Then Feti tells the refugee worker to cross out what she just wrote about his knowing Serbo-Croatian. He wants to start his new life without the language of those who killed his son.

The Muslius are among some 9,700 Kosovo refugees, including 250 in the Washington area, who have been resettled in the United States. A month after landing at Baltimore-Washington International Airport, these former farmers are well on their way to building a new life for themselves. The refugees -- who after a year in this country will be eligible for green cards and permanent residency status -- have moved into apartments in Lincolnia, furnished their homes with donated couches and tables and registered their children for public school.

But every day, they worry about how they will earn a living and learn English, and whether they will ever see their families and friends again. Every day, too, they struggle to come to grips with what happened to them in Kosovo.

"Everything, everything was destroyed. The Serbs pounded us back 50 years. Fifty years of work was destroyed in such a short period," Feti Musliu, 36, says through an interpreter. "It will be very, very difficult to get back to where we were."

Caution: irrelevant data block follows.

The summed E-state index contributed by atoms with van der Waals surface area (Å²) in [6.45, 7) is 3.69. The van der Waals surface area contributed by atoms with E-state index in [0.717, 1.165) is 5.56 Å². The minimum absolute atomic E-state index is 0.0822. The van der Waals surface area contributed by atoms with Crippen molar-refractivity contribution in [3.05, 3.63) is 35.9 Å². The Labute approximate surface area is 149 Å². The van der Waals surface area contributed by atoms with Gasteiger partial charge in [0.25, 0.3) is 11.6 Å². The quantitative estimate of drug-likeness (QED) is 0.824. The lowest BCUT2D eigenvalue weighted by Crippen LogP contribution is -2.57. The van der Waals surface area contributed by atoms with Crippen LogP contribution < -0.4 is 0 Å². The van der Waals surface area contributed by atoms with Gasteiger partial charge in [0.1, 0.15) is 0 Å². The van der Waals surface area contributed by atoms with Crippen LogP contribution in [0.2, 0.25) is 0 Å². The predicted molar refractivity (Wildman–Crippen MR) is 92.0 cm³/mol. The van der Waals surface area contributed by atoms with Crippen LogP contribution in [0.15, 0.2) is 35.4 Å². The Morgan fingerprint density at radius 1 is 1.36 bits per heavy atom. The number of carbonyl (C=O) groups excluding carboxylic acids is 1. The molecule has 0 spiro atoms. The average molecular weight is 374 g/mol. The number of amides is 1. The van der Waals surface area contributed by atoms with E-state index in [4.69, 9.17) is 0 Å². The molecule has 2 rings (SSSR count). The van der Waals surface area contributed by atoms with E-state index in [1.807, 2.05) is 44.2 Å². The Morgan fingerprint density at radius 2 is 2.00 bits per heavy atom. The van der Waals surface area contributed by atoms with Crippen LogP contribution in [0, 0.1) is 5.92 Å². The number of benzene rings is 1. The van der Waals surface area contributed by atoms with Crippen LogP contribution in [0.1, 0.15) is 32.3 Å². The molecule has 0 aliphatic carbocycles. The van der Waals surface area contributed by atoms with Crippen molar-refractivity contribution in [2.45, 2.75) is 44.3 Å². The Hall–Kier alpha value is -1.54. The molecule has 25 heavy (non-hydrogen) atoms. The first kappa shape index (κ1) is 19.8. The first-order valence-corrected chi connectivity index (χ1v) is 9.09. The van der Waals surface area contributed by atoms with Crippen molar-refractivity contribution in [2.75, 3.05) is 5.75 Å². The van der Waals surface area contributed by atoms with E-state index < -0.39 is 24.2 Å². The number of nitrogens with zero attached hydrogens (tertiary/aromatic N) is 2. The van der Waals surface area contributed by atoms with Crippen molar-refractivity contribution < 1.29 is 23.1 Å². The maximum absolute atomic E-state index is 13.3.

With the help of their resettlement agency, Lutheran Social Services, Feti and Bafti Musliu, 28, quickly found jobs at an industrial laundry plant in Front Royal, Va., a facility so desperate for workers that it provides them daily transportation.

At first, both brothers woke up every day before 5 a.m. to join refugees from Kosovo, Somalia and Iran on a company van for the 1 1/2-hour commute to the plant. They stood folding hospital linens for hours, toiling alongside prisoners in a work-release program and other employees. It was mind-numbing work, paying $6.35 per hour.